Columbus, OH

City Population: 787,033 | City Area: 212.6 sq mi (550.5 km2) | Population Density: 3,556/sq. mi. | Elevation: 902 ft (275 m)
Dates Visited: 09.26.12 – 09.30.12 | Total Inter-City Miles Traveled: 1,869 miles | Total Hours Traveled: 38.5 hours

Inter-City Transportation: Greyhound #1, #2 | Origin: Ann Arbor, MI | Stop-Overs: Toledo

Columbus is the capital of and the largest city in Ohio. Named after Christopher Columbus, the centrally-located capital was founded at the confluence of the Scioto and Olentangy rivers. These two rivers were historically used as major transportation corridors, and thus, Columbus developed into an important commercial, distribution and cultural center.

As a city smack in the middle of the gateway state between the northeast and midwest, as well as in an area that’s probably best known for its abundant farmland, Columbus is often written off as a boring, run-of-the-mill city by virtue of its location, rather than personal experience. But dig a bit deeper, and there’s actually a lot to do in Columbus. Not only is the city the seat of Ohio State University, the nation’s largest campus with a student population of roughly 50,000, but Columbus is also home to Short North, a fun and vibrant arts enclave that’s been busy turning the city on its head.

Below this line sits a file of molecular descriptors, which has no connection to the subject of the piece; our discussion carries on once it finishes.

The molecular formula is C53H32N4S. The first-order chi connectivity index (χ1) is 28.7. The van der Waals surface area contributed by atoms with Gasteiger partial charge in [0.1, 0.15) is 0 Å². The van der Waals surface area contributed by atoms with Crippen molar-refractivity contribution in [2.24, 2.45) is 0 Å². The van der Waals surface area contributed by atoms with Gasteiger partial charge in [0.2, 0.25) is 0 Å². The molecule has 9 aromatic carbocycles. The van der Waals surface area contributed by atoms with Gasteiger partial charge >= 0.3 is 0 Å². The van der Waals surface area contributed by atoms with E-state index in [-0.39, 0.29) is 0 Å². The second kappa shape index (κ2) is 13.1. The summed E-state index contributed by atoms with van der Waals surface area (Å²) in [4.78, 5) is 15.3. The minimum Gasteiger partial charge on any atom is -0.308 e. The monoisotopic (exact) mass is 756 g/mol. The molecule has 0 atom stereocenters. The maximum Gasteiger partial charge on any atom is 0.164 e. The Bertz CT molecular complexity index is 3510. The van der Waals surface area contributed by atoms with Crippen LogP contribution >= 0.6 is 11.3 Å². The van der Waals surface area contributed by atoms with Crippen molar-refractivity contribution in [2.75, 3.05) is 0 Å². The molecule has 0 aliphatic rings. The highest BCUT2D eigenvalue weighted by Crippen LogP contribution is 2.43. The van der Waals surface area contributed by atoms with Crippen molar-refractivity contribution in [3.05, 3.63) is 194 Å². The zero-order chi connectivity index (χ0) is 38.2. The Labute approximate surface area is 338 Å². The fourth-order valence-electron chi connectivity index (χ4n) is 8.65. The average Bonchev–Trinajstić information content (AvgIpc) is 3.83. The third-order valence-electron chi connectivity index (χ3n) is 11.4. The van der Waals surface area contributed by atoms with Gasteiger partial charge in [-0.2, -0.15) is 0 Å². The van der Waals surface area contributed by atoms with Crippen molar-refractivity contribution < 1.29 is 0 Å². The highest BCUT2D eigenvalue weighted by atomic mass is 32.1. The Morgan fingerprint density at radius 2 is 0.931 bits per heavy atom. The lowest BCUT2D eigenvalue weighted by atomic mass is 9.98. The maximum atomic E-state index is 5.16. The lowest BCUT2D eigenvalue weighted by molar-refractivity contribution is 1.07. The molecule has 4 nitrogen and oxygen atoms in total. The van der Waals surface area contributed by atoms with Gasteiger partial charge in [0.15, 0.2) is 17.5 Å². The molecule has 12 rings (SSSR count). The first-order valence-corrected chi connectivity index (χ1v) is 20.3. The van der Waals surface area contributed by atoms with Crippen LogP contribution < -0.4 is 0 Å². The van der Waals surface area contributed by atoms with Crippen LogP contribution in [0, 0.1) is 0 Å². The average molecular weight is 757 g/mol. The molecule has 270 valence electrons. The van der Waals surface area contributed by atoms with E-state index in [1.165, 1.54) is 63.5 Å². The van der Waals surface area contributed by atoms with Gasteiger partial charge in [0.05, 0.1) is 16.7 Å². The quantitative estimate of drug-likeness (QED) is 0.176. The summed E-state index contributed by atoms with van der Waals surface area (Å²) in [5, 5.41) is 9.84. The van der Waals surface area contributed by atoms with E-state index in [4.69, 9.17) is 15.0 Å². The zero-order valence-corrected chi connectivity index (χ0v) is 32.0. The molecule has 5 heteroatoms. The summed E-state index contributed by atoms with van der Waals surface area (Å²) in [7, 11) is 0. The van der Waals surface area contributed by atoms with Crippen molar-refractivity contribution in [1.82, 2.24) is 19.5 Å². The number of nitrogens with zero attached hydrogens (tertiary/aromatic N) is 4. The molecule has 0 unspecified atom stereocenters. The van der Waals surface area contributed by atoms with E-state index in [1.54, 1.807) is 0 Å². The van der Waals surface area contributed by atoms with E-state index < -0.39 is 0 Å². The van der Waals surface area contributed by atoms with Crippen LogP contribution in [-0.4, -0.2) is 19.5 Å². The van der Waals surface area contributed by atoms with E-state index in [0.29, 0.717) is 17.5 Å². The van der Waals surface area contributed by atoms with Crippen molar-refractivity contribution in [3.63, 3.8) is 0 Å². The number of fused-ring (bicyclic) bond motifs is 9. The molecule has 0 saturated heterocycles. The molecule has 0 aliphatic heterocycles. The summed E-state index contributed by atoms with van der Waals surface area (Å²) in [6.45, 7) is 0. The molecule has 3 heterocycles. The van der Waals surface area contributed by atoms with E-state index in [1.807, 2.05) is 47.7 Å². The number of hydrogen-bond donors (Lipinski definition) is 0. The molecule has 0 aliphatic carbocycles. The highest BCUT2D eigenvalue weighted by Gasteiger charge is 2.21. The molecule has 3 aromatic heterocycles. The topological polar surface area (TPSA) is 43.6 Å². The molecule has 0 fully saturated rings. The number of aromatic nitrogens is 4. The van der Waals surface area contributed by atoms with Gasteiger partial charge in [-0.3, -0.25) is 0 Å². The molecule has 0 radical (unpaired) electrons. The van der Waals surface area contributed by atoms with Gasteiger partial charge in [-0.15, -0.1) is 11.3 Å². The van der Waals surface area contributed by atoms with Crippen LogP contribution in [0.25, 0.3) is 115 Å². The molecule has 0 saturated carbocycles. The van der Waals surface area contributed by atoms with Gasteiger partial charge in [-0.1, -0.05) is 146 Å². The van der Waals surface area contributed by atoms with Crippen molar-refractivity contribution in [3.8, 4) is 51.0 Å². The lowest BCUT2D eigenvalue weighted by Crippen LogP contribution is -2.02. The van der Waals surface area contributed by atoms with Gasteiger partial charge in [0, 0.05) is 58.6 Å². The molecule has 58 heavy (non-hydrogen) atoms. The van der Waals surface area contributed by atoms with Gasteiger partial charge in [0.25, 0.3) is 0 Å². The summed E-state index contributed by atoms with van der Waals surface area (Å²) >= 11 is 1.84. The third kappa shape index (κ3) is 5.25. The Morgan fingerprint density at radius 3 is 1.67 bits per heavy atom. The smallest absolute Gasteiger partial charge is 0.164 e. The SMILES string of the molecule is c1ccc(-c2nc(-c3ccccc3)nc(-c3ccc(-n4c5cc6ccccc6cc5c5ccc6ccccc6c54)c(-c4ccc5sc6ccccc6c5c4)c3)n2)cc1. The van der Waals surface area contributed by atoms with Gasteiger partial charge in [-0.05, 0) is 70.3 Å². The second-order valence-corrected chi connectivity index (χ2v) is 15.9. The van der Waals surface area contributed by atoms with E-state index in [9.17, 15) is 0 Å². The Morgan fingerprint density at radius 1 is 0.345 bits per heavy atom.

A favorite part of my trip are my visits to cities undergoing a vibrant resurgence in urban life but are, at the same time, still hovering beneath the radar as top destinations. Since these cities aren’t ‘hot’ vacation sites yet, they appeal to my romantic belief that these urban changes are mostly made for the benefit of local residents, rather than attracting tourists. If you live or visit Baltimore City, on the other hand, where the tourism industry makes up a large part of the city’s revenue stream, it’s obvious how much money is poured into the Inner Harbor to attract and retain tourism–to what, I believe, can be to the detriment of local residents. This isn’t to say that spending money on tourism is bad, as cities such as Cleveland and Pittsburgh are eagerly trying to attract more tourism, but it’s much more enjoyable to me to walk through the streets of a city reinventing themselves for their own sake rather than mine.

So, I’ve decided to stay almost a week or so here, in downtown Columbus–sprawl in Columbus has made it so that it’s hard to see much else without a car. My visit also coincides with Columbus’ bicentennial celebration, where in conjunction with several artists, downtown Columbus will be transformed into an open-air art gallery in an event called Finding Time: Columbus Public Art 2012.

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